Monday, December 29, 2008

Let There Be Light

Jerry Hogan was a different kind of leader than I had ever exerienced before. I could say that he was a "no-nonsense" type of guy, but that would be a cliche' that would not do him justice. A lot of "no-nonsense' leaders are egotistical control freaks who want things done their way and only their way. But Jerry was not that type of a leader. He was the kind of guy who set clear direction and expected you to find your way there.

I was now a part of the Network Engineering organization, but I didn't know anything about networks and certainly was not an engineer. Jerry had taken over as Vice President of Network Engineerng about a week before I joined the organization. I had no idea what to expect from Jerry and he had no idea what to expect from me. In my first weeks there, we had a few face to face meetings. In those meetings Jerry made his expectations of his organization very clear. Things were a mess and he knew it. He didn't expect an instant turnaround, but he did expect everyone to start moving decisively toward our new goals and objectives. The objectives could not have been clearer. They were short, concise and results focused. But Jerry left it up to his leadership team to translate his objectives into specific actions for our departments.

As I began working with my new peers I began to see how different we all were and how very different all of our departments were, yet how we were all focused on the same "prize". Never before had I seen an organization with such clarity of purpose and a clear definition of what was needed. Every meeting I went to focused on how to achieve our objectives. Every decision we made was made with the overall goals of the organization in mind. Confusion over how to proceed with a new project or product was quickly resolved as we focused on how each issue blended into our overall objectives.

Morale had been extremely low when I joined the organization, but quickly things began to change. The sense of purpose that each of the management team felt was quickly adopted by every member of the organization. Each person in the organization understood exactly why they were there and exactly what they needed to do to be successful. We've all heard the hype over the need for Mission and Vision statements, but this was working proof that clarity of Mission did indeed inspire confidence and buy in from the team members. Over the next few years I learned that this clarity was the hallmark of a Jerry Hogan organization. I had the privilege of working with Jerry in several organizations and watched him provide crystal clear direction in each one.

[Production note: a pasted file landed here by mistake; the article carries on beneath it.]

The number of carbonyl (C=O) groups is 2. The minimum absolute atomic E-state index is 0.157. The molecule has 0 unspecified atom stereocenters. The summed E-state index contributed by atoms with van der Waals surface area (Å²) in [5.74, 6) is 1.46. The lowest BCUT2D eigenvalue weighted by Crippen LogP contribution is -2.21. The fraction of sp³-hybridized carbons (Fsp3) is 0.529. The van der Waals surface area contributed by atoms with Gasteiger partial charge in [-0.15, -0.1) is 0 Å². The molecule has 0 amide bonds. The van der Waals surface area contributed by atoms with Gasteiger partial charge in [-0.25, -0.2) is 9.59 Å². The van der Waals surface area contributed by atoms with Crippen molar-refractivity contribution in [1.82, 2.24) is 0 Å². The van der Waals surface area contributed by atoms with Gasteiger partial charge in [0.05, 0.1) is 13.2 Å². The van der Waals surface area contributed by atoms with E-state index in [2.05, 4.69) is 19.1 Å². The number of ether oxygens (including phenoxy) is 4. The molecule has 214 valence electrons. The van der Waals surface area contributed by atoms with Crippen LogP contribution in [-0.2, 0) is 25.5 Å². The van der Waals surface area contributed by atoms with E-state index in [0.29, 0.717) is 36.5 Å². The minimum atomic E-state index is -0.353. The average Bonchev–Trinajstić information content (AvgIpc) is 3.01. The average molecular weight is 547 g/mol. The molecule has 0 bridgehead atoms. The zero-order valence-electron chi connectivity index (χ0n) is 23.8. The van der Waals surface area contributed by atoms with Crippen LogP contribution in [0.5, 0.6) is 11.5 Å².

One of the side benefits of a well run organization is the feeling that anything can and will be accomplished. While MCI had some struggles in the marketplace we surged forward with total confidence in our organization. We knew that if we did our job well, it would have a positive imact on the company and that we would all benefit. Jerry's brand of leadership can best be described as "hire good people, set clear direction, and get out of their way." The direction he set could not have been any clearer, and although he continued to closely monitor our progress toward the goals, he never stepped in to tell us "how" to do things. His view was, "I hired smart people. Let them figure out what has to be done."

This view is espsoused by many, but few leaders actually have the confidence to let their people figure out what needs to be done. So many leaders want to "help" their organizations by providing too much detail in areas that they are not experts in. Jerry didn't have this problem.

Jerry and I engaged in numerous discussions about the importance of people. He firmly believed that good people could (and would) accomplish anything. He told me, "The two most important decisions you will make as a leader are who you hire and who you fire. If you can't hire the right people you will never be successful. If you don't fire the right people your success will be short lived."

This last statement was deeply profound and deeply troubling. On one level it might suggest that firing people was a good thing. That taking people who don't perform and just getting rid of them was the best solution to your problem. But that message wasn't at the heart of Jerry's statement. The heart of his statement was "Put the right people in the right place and doors will open. Put the wrong people in the wrong place and your pathway is blocked." What Jerry taught me was that some people are really in the wrong place. And the best thing that you can do for them is help get them in the right place. Even if that means that they need to leave your organization.

Till next time.....

Dave Meyer

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